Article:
Number of pairs of nontrivial relatively prime divisors

Given a number, $n=p_1^{a_1}p_2^{a_2}\ldots p_k^{a_k}$, how many pairs of divisors (excluding 1) that are relatively prime are there?

For example: $n=2^2\cdot 3=12$. There are 6 distinct factors:$\{1,2,3,4,6,12\}$, and the only pairs of factors that are relatively prime to each other (excluding 1 of course) are $\{2,3\}$ and $\{2^2,3$}.

There was a similar question posted some years ago: Number of Relatively Prime Factors.

My thoughts are that it is the $\frac{P-1}{2}$ mentioned before, but removing the $(\tau(n)-1)$ pairs with 1 in them (where $\tau$ is the number of divisors function), making for a total of $\frac{P-1}{2}-\tau(n)+1$.

• Guess I should've had a good look at the link beforehand. I agree with your last line - that makes sense – Shuri2060 Jul 8 '17 at 15:40

At first let me change the question a bit, we will modify it to your original question at the end.

In counting such pairs we will make difference between the pairs $(a,b)$ and $(b,a)$; i.e. we will count $(a,b)$ and $(b,a)$ as 2 different pairs, (except for the case $(a,b)=(1,1)$).

Also let $1$ to be a legal choice for the value of $a$ or $b$. For example when $n=12$ we have the following pairs:

(2,3), (3,2),

(4,3), (4,3),

(1,12), (1,6), (1,4), (1,3), (1,2), (1,1),

(12,1), (6,1), (4,1), (3,1), (2,1).

Let $n=p_1^{\alpha_1}p_2^{\alpha_2}...p_k^{\alpha_k}$ as you let, and let $(a,b)$ to be satisfied in the above conditions, and let $a=p_1^{\gamma_1}p_2^{\gamma_2}...p_k^{\gamma_k}$ and $b=p_1^{\beta_1}p_2^{\beta_2}...p_k^{\beta_k}$. Fix a prime number which divides $n$, for example $p_i$.

Three cases may occure:

• $p_i\nmid a$ and $p_i\nmid b$:

in this case we have $\beta_i=\gamma_i=0$, so in this case we have only one choice for the pair $(\beta_i,\gamma_i)$.

• $p_i\mid a$ and $p_i\nmid b$:

in this case we have $\gamma_i=0$, $1\leq \beta_i \leq \alpha_i$; so in this case we have $\alpha_i$ choices for the pair $(\beta_i,\gamma_i)$.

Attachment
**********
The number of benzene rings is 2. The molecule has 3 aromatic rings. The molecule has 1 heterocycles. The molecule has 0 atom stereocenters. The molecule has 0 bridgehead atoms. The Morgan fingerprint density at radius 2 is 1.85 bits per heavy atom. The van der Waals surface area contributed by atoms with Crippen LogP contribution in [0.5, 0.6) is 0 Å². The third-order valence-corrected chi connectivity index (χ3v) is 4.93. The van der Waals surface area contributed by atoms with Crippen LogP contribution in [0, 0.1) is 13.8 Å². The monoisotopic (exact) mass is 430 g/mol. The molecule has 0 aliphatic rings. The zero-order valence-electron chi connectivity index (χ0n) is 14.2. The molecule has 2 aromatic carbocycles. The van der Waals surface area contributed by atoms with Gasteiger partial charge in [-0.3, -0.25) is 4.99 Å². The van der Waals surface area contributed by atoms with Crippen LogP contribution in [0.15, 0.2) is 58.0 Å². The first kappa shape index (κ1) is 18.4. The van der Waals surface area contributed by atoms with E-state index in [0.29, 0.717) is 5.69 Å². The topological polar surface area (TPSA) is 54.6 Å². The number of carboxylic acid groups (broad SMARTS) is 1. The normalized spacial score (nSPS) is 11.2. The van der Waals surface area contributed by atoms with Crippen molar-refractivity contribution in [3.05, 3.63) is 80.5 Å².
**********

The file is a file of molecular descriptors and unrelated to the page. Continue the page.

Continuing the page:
• $p_i\nmid a$ and $p_i\mid b$:

in this case we have $\beta_i=0$, $1\leq \gamma_i \leq \alpha_i$; so in this case we have $\alpha_i$ choices for the pair $(\beta_i,\gamma_i)$.

• $p_i\mid a$ and $p_i\mid b$: this case is impossible.

So in all we have $2\alpha_i+1$ choices for choosing $\beta_i$ and $\gamma_i$.

So we have $\prod_{i=1}^{k}(2\alpha_i+1)$ relatively prime pairs in the changed problem, but notice that in the original problem the pairs $(1,d)$ and $(d,1)$ are not legal. The number of illegal pairs of the form $(1,d)$ is equal to $\prod_{i=1}^{k}(\alpha_i+1)$; similarly the number of another illegal pairs is equal to $\prod_{i=1}^{k}(\alpha_i+1)$. But these pairs have a common pairs $(a,b)=(1,1)$, so number of the illegal pairs are equal to $2\Bigg(\prod_{i=1}^{k}(\alpha_i+1)\Bigg)-1$.

So we have $\prod_{i=1}^{k}(2\alpha_i+1)-2\Bigg(\prod_{i=1}^{k}(\alpha_i+1)\Bigg)+1$ legal pairs. But remember that we count $(a,b)$ and $(b,a)$ as 2 different pairs, so we must divide the last formula by 2.

So the answer to your original problem is equal to:

$1/2\Bigg(\prod_{i=1}^{k}(2\alpha_i+1)+1\Bigg)-\Bigg(\prod_{i=1}^{k}(\alpha_i+1)\Bigg)$.

Notice that the second term is equal to the number of divisors of $n$ and the first term is equal to the number of divisors of $n^2$ plus one, divided by 2.

So the formula changes to $1/2\Bigg(d(n^2)+1\Bigg)-d(n)$, where $d(m)$ stands for the number of divisors of $m$.

This is more a help than an answer. Let $N=p_1^{a_1}p_2^{a_2}\ldots p_k^{a_k}$, we have, that the number of divisors total is $(a_1+1)(a_2+1)\ldots (a_k+1)$. We also know, that 1 and N, are divisors we don't want to look at. Any powers of $p_i$are divisible by by $p_i$. It follows, that when considering pairs, that we exclude at least one set of powers. To get what I mean, lets consider $30=2^13^15^1$ has 8 divisors 2 of which we won't even consider. Eliminating one set of powers for comparison, we have $(2\times 2)-1$ divisors in the powers left that aren't 1. We have, 1 power of the prime left out, that's not equal to 1. So, we have, 3 for that power to match up with. We have, three primes that could have been. So we have 9 divisor pairings if any one prime is left out. These are: (2,3),(2,5),(2,15),(3,2),(3,5),(3,10),(5,2),(5,3),(5,6). Now of course, there are duplicates, if you don't care for the order of a pair. You can always reorder the pairs, and get that there's 3 distinct ones using the highest divisor, that can't change in this case. In the rest, there are two ways of ordering so 9-3=6; and 6/2=3; so 3+3=6, which is the list: (2,3),(2,5),(2,15),(3,5),(3,10),(5,6).